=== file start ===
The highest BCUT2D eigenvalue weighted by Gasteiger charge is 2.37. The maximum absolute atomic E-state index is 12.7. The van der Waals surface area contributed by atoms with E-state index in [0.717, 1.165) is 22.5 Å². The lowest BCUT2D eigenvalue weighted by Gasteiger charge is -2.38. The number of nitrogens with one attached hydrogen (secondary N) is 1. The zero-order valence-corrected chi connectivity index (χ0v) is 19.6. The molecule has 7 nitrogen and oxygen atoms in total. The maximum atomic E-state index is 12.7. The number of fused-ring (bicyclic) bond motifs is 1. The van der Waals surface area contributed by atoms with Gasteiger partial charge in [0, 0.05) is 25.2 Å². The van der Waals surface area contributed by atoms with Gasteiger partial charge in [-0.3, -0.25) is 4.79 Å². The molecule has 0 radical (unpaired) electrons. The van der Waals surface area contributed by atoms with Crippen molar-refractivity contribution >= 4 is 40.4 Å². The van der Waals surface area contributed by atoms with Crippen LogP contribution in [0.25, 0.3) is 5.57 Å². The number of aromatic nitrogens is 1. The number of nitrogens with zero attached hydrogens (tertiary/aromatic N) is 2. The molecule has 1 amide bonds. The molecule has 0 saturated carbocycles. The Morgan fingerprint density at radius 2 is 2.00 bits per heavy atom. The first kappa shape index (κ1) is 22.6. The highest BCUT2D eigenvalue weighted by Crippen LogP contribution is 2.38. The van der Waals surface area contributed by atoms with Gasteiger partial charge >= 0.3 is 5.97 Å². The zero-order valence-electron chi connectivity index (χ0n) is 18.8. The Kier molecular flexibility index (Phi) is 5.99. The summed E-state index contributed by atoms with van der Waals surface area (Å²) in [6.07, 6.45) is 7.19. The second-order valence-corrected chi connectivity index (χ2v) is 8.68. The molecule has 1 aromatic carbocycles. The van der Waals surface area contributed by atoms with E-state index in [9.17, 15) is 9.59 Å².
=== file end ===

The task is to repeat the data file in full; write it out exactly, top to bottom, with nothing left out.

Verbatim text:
The highest BCUT2D eigenvalue weighted by Gasteiger charge is 2.37. The maximum absolute atomic E-state index is 12.7. The van der Waals surface area contributed by atoms with E-state index in [0.717, 1.165) is 22.5 Å². The lowest BCUT2D eigenvalue weighted by Gasteiger charge is -2.38. The number of nitrogens with one attached hydrogen (secondary N) is 1. The zero-order valence-corrected chi connectivity index (χ0v) is 19.6. The molecule has 7 nitrogen and oxygen atoms in total. The maximum atomic E-state index is 12.7. The number of fused-ring (bicyclic) bond motifs is 1. The van der Waals surface area contributed by atoms with Gasteiger partial charge in [0, 0.05) is 25.2 Å². The van der Waals surface area contributed by atoms with Gasteiger partial charge in [-0.3, -0.25) is 4.79 Å². The molecule has 0 radical (unpaired) electrons. The van der Waals surface area contributed by atoms with Crippen molar-refractivity contribution >= 4 is 40.4 Å². The van der Waals surface area contributed by atoms with Crippen LogP contribution in [0.25, 0.3) is 5.57 Å². The number of aromatic nitrogens is 1. The number of nitrogens with zero attached hydrogens (tertiary/aromatic N) is 2. The molecule has 1 amide bonds. The molecule has 0 saturated carbocycles. The Morgan fingerprint density at radius 2 is 2.00 bits per heavy atom. The first kappa shape index (κ1) is 22.6. The highest BCUT2D eigenvalue weighted by Crippen LogP contribution is 2.38. The van der Waals surface area contributed by atoms with Gasteiger partial charge >= 0.3 is 5.97 Å². The zero-order valence-electron chi connectivity index (χ0n) is 18.8. The Kier molecular flexibility index (Phi) is 5.99. The summed E-state index contributed by atoms with van der Waals surface area (Å²) in [6.07, 6.45) is 7.19. The second-order valence-corrected chi connectivity index (χ2v) is 8.68. The molecule has 1 aromatic carbocycles. The van der Waals surface area contributed by atoms with E-state index in [9.17, 15) is 9.59 Å².